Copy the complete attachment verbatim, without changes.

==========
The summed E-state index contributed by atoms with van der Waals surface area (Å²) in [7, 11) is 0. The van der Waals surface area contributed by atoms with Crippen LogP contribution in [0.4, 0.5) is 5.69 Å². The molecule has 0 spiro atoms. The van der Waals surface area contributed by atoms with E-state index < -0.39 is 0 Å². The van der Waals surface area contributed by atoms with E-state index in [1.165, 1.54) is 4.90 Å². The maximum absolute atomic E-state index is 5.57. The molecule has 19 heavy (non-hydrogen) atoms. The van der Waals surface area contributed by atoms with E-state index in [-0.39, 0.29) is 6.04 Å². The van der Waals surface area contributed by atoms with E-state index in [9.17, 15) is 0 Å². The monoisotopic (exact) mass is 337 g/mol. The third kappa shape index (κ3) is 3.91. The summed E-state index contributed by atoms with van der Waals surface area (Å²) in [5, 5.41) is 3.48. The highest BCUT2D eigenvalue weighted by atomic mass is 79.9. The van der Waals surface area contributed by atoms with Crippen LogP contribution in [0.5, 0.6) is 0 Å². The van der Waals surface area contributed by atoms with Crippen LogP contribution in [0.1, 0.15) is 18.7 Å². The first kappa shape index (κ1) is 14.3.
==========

The summed E-state index contributed by atoms with van der Waals surface area (Å²) in [7, 11) is 0. The van der Waals surface area contributed by atoms with Crippen LogP contribution in [0.4, 0.5) is 5.69 Å². The molecule has 0 spiro atoms. The van der Waals surface area contributed by atoms with E-state index < -0.39 is 0 Å². The van der Waals surface area contributed by atoms with E-state index in [1.165, 1.54) is 4.90 Å². The maximum absolute atomic E-state index is 5.57. The molecule has 19 heavy (non-hydrogen) atoms. The van der Waals surface area contributed by atoms with E-state index in [-0.39, 0.29) is 6.04 Å². The van der Waals surface area contributed by atoms with E-state index in [9.17, 15) is 0 Å². The monoisotopic (exact) mass is 337 g/mol. The third kappa shape index (κ3) is 3.91. The summed E-state index contributed by atoms with van der Waals surface area (Å²) in [5, 5.41) is 3.48. The highest BCUT2D eigenvalue weighted by atomic mass is 79.9. The van der Waals surface area contributed by atoms with Crippen LogP contribution in [0.5, 0.6) is 0 Å². The van der Waals surface area contributed by atoms with Crippen LogP contribution in [0.1, 0.15) is 18.7 Å². The first kappa shape index (κ1) is 14.3.